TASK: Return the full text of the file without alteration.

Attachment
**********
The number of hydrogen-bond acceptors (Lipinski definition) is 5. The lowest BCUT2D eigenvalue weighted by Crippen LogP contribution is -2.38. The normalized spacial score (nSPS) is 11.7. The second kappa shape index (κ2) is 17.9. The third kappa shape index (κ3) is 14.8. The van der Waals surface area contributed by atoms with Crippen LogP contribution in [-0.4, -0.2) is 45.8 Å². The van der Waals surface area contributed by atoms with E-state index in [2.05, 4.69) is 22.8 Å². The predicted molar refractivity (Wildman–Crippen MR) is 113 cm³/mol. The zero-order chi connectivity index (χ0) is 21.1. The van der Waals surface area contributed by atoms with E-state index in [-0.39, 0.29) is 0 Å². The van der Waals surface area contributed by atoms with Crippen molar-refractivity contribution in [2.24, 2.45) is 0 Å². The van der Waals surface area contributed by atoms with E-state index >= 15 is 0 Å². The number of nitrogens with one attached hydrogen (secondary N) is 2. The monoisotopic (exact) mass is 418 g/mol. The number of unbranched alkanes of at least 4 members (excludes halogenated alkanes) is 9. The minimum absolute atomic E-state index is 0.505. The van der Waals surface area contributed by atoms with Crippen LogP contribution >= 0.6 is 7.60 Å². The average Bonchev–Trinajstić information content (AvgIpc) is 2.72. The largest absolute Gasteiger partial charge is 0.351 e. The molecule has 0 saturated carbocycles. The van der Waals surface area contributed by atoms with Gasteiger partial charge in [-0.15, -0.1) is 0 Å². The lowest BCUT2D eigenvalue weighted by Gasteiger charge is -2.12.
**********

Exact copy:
The number of hydrogen-bond acceptors (Lipinski definition) is 5. The lowest BCUT2D eigenvalue weighted by Crippen LogP contribution is -2.38. The normalized spacial score (nSPS) is 11.7. The second kappa shape index (κ2) is 17.9. The third kappa shape index (κ3) is 14.8. The van der Waals surface area contributed by atoms with Crippen LogP contribution in [-0.4, -0.2) is 45.8 Å². The van der Waals surface area contributed by atoms with E-state index in [2.05, 4.69) is 22.8 Å². The predicted molar refractivity (Wildman–Crippen MR) is 113 cm³/mol. The zero-order chi connectivity index (χ0) is 21.1. The van der Waals surface area contributed by atoms with E-state index in [-0.39, 0.29) is 0 Å². The van der Waals surface area contributed by atoms with Crippen molar-refractivity contribution in [2.24, 2.45) is 0 Å². The van der Waals surface area contributed by atoms with E-state index >= 15 is 0 Å². The number of nitrogens with one attached hydrogen (secondary N) is 2. The monoisotopic (exact) mass is 418 g/mol. The number of unbranched alkanes of at least 4 members (excludes halogenated alkanes) is 9. The minimum absolute atomic E-state index is 0.505. The van der Waals surface area contributed by atoms with Crippen LogP contribution >= 0.6 is 7.60 Å². The average Bonchev–Trinajstić information content (AvgIpc) is 2.72. The largest absolute Gasteiger partial charge is 0.351 e. The molecule has 0 saturated carbocycles. The van der Waals surface area contributed by atoms with Gasteiger partial charge in [-0.15, -0.1) is 0 Å². The lowest BCUT2D eigenvalue weighted by Gasteiger charge is -2.12.